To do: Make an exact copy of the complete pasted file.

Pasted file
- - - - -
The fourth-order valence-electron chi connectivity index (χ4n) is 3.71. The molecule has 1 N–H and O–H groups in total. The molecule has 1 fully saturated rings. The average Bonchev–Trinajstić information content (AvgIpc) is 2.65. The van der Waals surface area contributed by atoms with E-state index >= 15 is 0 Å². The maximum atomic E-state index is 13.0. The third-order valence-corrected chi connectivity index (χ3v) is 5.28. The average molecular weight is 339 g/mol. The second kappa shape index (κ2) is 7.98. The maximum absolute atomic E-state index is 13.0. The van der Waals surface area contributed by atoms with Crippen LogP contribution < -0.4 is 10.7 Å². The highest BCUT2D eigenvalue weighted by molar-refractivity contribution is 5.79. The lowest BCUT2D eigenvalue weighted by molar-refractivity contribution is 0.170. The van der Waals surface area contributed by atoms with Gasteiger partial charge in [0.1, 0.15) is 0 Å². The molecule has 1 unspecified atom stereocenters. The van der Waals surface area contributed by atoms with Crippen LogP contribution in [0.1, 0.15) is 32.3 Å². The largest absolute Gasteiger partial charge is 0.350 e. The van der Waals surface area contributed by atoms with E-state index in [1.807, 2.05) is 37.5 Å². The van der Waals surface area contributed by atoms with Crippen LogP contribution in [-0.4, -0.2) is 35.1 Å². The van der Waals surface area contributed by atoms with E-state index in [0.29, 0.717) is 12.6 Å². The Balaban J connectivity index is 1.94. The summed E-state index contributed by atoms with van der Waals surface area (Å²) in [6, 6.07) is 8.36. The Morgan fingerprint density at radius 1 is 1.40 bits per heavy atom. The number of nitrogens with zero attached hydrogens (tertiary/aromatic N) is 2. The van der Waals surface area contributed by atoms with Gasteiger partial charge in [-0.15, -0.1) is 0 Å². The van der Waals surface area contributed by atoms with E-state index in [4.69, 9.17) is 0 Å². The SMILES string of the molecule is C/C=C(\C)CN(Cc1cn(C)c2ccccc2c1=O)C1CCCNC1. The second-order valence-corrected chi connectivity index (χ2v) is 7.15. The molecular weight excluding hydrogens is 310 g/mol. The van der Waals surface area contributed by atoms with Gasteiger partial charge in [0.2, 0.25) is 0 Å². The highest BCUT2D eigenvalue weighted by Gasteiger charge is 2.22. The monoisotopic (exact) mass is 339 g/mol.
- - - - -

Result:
The fourth-order valence-electron chi connectivity index (χ4n) is 3.71. The molecule has 1 N–H and O–H groups in total. The molecule has 1 fully saturated rings. The average Bonchev–Trinajstić information content (AvgIpc) is 2.65. The van der Waals surface area contributed by atoms with E-state index >= 15 is 0 Å². The maximum atomic E-state index is 13.0. The third-order valence-corrected chi connectivity index (χ3v) is 5.28. The average molecular weight is 339 g/mol. The second kappa shape index (κ2) is 7.98. The maximum absolute atomic E-state index is 13.0. The van der Waals surface area contributed by atoms with Crippen LogP contribution < -0.4 is 10.7 Å². The highest BCUT2D eigenvalue weighted by molar-refractivity contribution is 5.79. The lowest BCUT2D eigenvalue weighted by molar-refractivity contribution is 0.170. The van der Waals surface area contributed by atoms with Gasteiger partial charge in [0.1, 0.15) is 0 Å². The molecule has 1 unspecified atom stereocenters. The van der Waals surface area contributed by atoms with Crippen LogP contribution in [0.1, 0.15) is 32.3 Å². The largest absolute Gasteiger partial charge is 0.350 e. The van der Waals surface area contributed by atoms with E-state index in [1.807, 2.05) is 37.5 Å². The van der Waals surface area contributed by atoms with Crippen LogP contribution in [-0.4, -0.2) is 35.1 Å². The van der Waals surface area contributed by atoms with E-state index in [0.29, 0.717) is 12.6 Å². The Balaban J connectivity index is 1.94. The summed E-state index contributed by atoms with van der Waals surface area (Å²) in [6, 6.07) is 8.36. The Morgan fingerprint density at radius 1 is 1.40 bits per heavy atom. The number of nitrogens with zero attached hydrogens (tertiary/aromatic N) is 2. The van der Waals surface area contributed by atoms with Gasteiger partial charge in [-0.15, -0.1) is 0 Å². The van der Waals surface area contributed by atoms with E-state index in [4.69, 9.17) is 0 Å². The SMILES string of the molecule is C/C=C(\C)CN(Cc1cn(C)c2ccccc2c1=O)C1CCCNC1. The second-order valence-corrected chi connectivity index (χ2v) is 7.15. The molecular weight excluding hydrogens is 310 g/mol. The van der Waals surface area contributed by atoms with Gasteiger partial charge in [0.2, 0.25) is 0 Å². The highest BCUT2D eigenvalue weighted by Gasteiger charge is 2.22. The monoisotopic (exact) mass is 339 g/mol.